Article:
A church that votes

Episcopalians in convention

The American Episcopal church’s General Convention meets every three years to elect officers, adopt a budget, enact canon law, and pass lots of resolutions. With 250-plus in the House of Bishops and 900 clergy and lay delegates in the House of Deputies, it constitutes one of the largest bicameral legislatures in the world.

It is no accident that the Episcopal church’s governing structure resembles the organizational format of the United States government. Many of the church fathers who gathered in Philadelphia’s Independence Hall in 1789 to forge a constitution for the new church were also present when the U.S. Constitution was drafted two years earlier. Having disposed of a king, the American Episcopalians decided against an archbishop. The titular head of the new, democratic, church (which retained spiritual ties to the mother Church of England) would be a presiding bishop.

When the Episcopal convention returned to Philadelphia in July of this year, the bishops and delegates found themselves struggling to find ways to maintain unity in the face of deep divisions on sexuality, women in the priesthood, and religious authority. Episcopalians go at it vigorously at conventions: four newspapers, two on the ecclesiastical right, one on the left, and one the church’s official publication, are published and distributed each day, and the Internet carries hundreds of pages of commentary and news (Father John H. Gill, an Episcopal priest who surfs the Net with the grace of a California collegian hitting the big waves, helped me gather that material). Dozens of groups-gays, lesbians, prolifers, pacifists, conservatives, liberals, racial and ethnic organizations-set up booths and lobby the voters.

This year the divisions were so severe that the Committee on the State of the Church drew up a pledge that most delegates signed, promising to avoid using “pejorative labels” including “apostate, homophobic, heretic, and fundamentalist.”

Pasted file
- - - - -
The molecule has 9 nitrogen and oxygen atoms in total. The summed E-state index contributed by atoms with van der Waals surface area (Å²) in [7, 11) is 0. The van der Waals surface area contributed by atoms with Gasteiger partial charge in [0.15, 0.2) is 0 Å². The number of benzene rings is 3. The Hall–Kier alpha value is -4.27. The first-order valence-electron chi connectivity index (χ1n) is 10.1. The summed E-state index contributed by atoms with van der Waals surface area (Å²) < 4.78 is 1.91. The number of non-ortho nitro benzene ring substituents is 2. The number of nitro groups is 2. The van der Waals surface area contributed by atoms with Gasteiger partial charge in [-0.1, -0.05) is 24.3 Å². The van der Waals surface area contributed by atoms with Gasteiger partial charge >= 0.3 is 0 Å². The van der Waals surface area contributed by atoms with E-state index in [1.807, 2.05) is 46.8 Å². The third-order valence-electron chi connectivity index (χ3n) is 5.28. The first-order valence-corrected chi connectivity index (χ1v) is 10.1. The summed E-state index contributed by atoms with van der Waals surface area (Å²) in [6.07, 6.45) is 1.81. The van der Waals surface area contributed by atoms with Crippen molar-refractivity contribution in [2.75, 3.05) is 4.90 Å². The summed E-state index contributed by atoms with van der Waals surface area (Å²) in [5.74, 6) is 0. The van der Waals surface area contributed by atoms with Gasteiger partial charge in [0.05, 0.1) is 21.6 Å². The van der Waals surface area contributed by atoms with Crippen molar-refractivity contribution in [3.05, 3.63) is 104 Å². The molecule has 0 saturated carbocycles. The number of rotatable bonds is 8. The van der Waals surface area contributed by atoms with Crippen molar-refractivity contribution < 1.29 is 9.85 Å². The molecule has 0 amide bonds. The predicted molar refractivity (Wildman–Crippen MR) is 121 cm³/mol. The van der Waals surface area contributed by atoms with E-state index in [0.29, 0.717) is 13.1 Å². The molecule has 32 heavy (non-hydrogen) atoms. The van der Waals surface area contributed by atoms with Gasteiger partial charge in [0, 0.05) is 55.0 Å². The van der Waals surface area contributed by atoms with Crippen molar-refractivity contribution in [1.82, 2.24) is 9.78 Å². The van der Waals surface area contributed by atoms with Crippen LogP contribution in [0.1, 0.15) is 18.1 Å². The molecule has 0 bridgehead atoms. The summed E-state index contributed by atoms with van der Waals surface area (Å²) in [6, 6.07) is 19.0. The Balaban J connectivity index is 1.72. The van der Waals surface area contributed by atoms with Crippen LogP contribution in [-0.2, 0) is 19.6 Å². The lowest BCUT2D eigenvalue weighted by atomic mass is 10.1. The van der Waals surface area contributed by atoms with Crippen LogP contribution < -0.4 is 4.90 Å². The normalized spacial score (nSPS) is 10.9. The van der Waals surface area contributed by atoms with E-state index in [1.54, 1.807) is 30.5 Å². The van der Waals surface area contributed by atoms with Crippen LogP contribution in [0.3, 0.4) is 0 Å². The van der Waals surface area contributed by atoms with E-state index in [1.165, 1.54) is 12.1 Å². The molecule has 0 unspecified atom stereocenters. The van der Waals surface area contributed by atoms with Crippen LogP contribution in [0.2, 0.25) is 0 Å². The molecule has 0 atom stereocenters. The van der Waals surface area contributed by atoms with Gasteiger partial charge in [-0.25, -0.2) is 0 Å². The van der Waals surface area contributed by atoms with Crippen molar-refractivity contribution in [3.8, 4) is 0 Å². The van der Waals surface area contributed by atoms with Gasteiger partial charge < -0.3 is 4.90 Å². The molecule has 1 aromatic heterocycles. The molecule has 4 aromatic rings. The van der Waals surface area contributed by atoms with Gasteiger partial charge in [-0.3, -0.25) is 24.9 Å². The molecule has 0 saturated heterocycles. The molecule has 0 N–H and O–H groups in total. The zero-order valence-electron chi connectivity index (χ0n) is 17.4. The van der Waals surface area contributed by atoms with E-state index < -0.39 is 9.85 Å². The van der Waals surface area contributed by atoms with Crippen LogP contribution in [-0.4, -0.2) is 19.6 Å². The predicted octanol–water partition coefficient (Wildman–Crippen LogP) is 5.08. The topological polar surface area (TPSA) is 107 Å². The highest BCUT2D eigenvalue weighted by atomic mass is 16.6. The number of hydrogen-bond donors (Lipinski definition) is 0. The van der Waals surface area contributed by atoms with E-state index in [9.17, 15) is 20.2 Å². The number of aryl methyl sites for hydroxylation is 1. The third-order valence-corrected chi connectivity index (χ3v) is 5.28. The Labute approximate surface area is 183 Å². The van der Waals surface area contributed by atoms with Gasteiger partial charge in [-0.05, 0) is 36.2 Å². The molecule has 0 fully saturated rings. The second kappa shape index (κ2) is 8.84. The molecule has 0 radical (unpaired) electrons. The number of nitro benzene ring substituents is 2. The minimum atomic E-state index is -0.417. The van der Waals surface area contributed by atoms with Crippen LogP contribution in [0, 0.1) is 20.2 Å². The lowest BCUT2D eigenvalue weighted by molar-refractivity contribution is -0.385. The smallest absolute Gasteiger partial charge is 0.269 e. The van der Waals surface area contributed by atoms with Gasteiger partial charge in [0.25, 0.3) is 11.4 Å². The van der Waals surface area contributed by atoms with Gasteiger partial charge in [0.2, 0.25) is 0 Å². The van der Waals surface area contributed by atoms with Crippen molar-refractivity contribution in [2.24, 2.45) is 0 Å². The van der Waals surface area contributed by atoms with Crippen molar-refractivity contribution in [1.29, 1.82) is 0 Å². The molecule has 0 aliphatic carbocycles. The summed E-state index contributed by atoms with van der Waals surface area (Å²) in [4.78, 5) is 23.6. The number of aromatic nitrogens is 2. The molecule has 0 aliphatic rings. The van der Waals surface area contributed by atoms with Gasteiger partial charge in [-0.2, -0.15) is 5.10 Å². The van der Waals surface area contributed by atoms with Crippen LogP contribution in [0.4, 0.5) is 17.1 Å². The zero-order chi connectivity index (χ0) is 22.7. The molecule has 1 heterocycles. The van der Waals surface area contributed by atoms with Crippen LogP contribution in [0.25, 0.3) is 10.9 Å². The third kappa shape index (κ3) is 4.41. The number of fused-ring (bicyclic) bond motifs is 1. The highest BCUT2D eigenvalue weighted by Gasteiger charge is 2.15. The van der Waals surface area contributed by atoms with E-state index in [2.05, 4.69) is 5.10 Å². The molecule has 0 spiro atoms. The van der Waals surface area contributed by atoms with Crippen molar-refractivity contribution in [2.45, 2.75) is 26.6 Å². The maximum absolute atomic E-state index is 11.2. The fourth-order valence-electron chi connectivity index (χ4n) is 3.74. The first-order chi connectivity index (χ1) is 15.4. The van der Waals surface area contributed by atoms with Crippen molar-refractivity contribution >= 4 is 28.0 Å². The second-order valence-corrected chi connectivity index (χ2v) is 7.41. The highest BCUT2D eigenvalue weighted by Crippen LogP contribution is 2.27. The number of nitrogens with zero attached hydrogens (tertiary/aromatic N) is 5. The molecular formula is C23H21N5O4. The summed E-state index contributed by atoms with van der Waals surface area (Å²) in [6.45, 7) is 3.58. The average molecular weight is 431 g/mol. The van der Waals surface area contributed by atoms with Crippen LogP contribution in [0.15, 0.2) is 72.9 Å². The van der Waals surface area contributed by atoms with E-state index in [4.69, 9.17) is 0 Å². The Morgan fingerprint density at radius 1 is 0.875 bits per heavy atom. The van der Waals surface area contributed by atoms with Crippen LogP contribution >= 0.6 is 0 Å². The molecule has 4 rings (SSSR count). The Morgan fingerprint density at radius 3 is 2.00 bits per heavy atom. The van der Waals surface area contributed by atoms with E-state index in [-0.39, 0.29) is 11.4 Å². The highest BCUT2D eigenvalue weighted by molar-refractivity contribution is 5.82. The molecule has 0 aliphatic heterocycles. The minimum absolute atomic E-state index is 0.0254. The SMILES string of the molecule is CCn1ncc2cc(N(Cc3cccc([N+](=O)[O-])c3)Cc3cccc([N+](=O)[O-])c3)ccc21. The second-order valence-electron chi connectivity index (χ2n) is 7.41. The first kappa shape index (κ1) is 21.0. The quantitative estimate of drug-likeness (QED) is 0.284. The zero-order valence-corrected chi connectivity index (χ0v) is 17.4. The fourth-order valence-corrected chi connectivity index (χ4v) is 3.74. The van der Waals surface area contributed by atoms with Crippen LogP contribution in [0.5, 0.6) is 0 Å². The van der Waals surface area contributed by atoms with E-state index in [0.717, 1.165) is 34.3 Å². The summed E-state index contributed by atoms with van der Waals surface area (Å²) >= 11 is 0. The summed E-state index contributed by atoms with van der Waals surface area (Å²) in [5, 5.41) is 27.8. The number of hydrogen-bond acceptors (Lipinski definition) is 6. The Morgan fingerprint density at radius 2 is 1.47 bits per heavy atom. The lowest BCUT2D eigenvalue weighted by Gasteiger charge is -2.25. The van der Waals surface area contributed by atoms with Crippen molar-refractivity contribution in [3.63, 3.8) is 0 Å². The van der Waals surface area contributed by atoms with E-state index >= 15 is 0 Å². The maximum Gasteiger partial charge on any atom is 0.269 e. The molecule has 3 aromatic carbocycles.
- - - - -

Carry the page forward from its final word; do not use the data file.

In this contentious setting, the bishops and deputies took, or almost took, some dramatic steps:

On the ecumenical front, the 2.4-million member Episcopal church approved a concordat with the 5.4-million member Evangelical Lutheran Church in America calling for the recognition of each other’s clergy and sacraments, and permitting the creation of joint congregations. The agreement, not a merger but certainly a high order of intercommunion, sailed easily through a convention that was clearly more interested in other issues than in crossing t’s and dotting i’s on matters of apostolic succession (which Episcopalians claim to possess and which Lutherans would acquire only as new ministers undergo the Episcopal laying-on-of-hands). At the Lutherans’ August convention, the concordat narrowly failed to get the two-thirds vote needed for approval.

On the ordination of women, all dioceses have been ordered to make it possible for women to gain ordination to the priesthood and the opportunity to serve parishes. The church began ordaining women priests in 1976 and consecrating women bishops in 1989, but the bishops in 4 hold-out dioceses (of the church’s 110 dioceses) refuse to ordain or deploy women priests, and women with vocations are sent elsewhere. These bishops now have three years to comply; one has announced he will retire later this year; another, Bishop Jack Iker of Fort Worth, Texas, says he will “resist,” inviting disciplinary action.

A resolution instructing the church’s liturgical commission to prepare ceremonies for blessing same-sex unions for inclusion in the book of occasional services was narrowly defeated in the House of Deputies. The measure failed by only one vote in both the clerical and lay orders. Given a rule that split delegations are counted as “no” votes, the “ayes” actually had a numerical, though not a legislative, majority. Extension of health benefits to domestic partners of clergy and to lay employees of the church passed; a move to do the same with pensions failed.

On social justice and human rights, the convention spoke out forcefully for decent wages, against unbridled downsizing, against welfare cuts, and in support of persecuted Christians and other religious groups abroad. The bishops narrowly avoided embarrassing themselves when a “sense of the house” resolution urging the United States not to “interfere” in Russia’s internal religious affairs was withdrawn after they learned that Boris Yeltsin had vetoed a bill restricting the rights of Catholics and Protestants.

The bishops elected Bishop Frank Griswold of Chicago as presiding bishop for nine years. Bishop Griswold, by all accounts a scholarly and even-tempered man, is a traditionalist in worship and a liberal on social questions. He was one of seventy-four bishops who signed a 1994 statement authored by Bishop John Spong of Newark, the church’s outspoken radical bishop, in support of the ordination of gays and lesbians and the blessing of same-sex unions. Bishop Griswold has been a leader in Anglican-Roman Catholic talks.

What will the future bring the Episcopal church? It depends on whom you talk to.

To the ever-liberal Bishop Spong, the future is bright. The church, he said, “is moving in the right direction,” and within another convention or two, he expects “everything I have fought for all my life” to come to fruition.